Issues surrounding the conservation and exhibition of human remains are a subject of debate in the museum community.
The museum world is increasingly questioning the thorny issue of human remains in some of the world's leading art institutions. Museum directors and curators are wondering whether these items should continue to be exhibited in the same way as works of art, or whether it would be better to store or even return such items, mummies in particular.
The British Museum houses the largest collection of Egyptian antiquities in the world, outside the Egyptian Museum in Cairo. This collection includes about a hundred mummies, or rather "mummified remains" or "mummified persons."
Indeed, the London museum has decided to avoid using the term "mummy" in the future, so as not to dehumanize these bodies preserved beyond death, reports the Daily Mail. An initiative followed by the various institutions that make up the National Museums of Scotland, as well as the Great North Museum: Hancock in Newcastle upon Tyne. "The word 'mummy' is not incorrect, but it is dehumanizing, whereas using the term 'mummified person' encourages our visitors to think of the individual," a spokesman for National Museums of Scotland told the British tabloid.
This change in terminology comes at a time when issues surrounding the conservation and exhibition of human remains are a subject of debate in the museum community. The Pitt Rivers Museum in Oxford announced in September 2020 that it would no longer exhibit the shrunken heads and other human relics featuring in its collection of more than 500,000 anthropological objects. "Our audience research has shown that visitors often saw the museum's displays of human remains as a testament to other cultures being 'savage,' 'primitive' or 'gruesome.' Rather than enabling our visitors to reach a deeper understanding of each other's ways of being, the displays reinforced racist and stereotypical thinking that goes against the museum's core values," museum director, Laura Van Broekhoven, said in a statement at the time. Also read: Curators are saving Ukraine's heritage at all costs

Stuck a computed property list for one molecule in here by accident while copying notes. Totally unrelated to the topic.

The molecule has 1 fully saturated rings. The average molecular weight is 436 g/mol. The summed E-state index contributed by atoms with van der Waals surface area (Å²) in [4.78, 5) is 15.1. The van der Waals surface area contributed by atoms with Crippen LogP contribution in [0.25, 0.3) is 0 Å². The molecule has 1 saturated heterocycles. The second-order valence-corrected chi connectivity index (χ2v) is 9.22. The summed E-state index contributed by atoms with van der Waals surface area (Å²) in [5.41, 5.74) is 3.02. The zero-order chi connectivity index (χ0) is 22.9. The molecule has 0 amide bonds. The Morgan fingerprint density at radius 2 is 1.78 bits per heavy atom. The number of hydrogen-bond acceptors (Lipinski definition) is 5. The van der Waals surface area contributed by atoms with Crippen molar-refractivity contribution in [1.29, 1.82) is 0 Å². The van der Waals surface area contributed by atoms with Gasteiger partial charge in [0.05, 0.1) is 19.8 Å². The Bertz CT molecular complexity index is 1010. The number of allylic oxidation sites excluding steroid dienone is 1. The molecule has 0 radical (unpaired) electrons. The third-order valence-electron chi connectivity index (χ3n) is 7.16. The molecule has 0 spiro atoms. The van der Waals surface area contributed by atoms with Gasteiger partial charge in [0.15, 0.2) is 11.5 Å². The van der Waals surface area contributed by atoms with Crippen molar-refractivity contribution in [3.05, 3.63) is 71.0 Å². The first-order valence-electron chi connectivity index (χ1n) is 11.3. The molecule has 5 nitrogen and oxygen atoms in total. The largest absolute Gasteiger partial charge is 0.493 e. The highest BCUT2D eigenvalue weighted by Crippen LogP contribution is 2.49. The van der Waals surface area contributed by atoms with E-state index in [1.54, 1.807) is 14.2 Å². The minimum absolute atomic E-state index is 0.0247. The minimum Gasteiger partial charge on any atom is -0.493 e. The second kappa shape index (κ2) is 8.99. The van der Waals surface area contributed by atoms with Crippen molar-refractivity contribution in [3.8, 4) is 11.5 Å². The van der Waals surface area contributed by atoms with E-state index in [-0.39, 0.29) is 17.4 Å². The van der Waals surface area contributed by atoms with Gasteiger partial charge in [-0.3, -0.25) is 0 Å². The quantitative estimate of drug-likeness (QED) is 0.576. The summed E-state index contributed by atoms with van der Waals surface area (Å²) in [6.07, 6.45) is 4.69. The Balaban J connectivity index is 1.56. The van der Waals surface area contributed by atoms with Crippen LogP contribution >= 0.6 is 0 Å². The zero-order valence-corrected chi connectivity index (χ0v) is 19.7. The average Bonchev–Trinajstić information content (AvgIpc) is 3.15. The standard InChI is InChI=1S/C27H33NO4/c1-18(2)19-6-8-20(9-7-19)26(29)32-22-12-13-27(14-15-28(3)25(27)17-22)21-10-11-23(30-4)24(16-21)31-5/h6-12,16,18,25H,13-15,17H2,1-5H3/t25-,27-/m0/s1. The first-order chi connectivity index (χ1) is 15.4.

From popular culture to "sensationalism"
Other museums have pledged to return human remains in their collections to the countries from which they came, notably in the wake of the "Hottentot Venus" affair. This moniker refers to Saartjie Baartman, a South African woman who was exhibited like a fairground animal in England and France in the 19th century, because of her protruding buttocks and the nature of her genitalia. A cast of her remains and her skeleton were on display in the Musée de l'Homme in Paris until 1974, before being relegated to the vaults. The French state returned them to South Africa in 2002.
The fate of mummies is all the more complex since the general public has, for centuries, shown a real fascination with the Ancient Egyptian civilization -- a phenomenon known as "Egyptomania." Exhibitions devoted to Ancient Egypt generally attract crowds, as evidenced by the Tutankhamun exhibition at Paris's Grande Halle de La Villette in 2019. More than 1.42 million visitors came to admire 150 objects found in the tomb of the young pharaoh, 60 of which had left Egypt for the first time. This huge popularity made the show France's most-visited exhibition to date.
The decision of the British Museum, the National Museums of Scotland and the Great North Museum: Hancock is not unanimously supported by archaeologists and experts on Ancient Egypt. Some see it as a form of cultural snobbery, given that the term "mummy" has been commonly used in the English language since 1615. "When museums cut themselves off from popular culture they show contempt for how we all understand words, meanings and history," British historian Jeremy Black told the Daily Mail.
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In France, the Muséum de Toulouse has taken a singular approach to the conservation of mummies and other human relics. These are the focus of the exhibition "Momies. Corps préservés, corps éternels" [Mummies. Preserved bodies, eternal bodies], that the museum is hosting until July 2. Here, visitors can choose whether to see them, or not, thanks to the use of one-way windows accompanied by a warning pictogram. Visitors have to press a switch so that the lighting goes on, allowing them to see the human mummies featured in the exhibition. A system that seeks to avoid a "sensationalist" approach or even a certain "morbid voyeurism," according to the museum.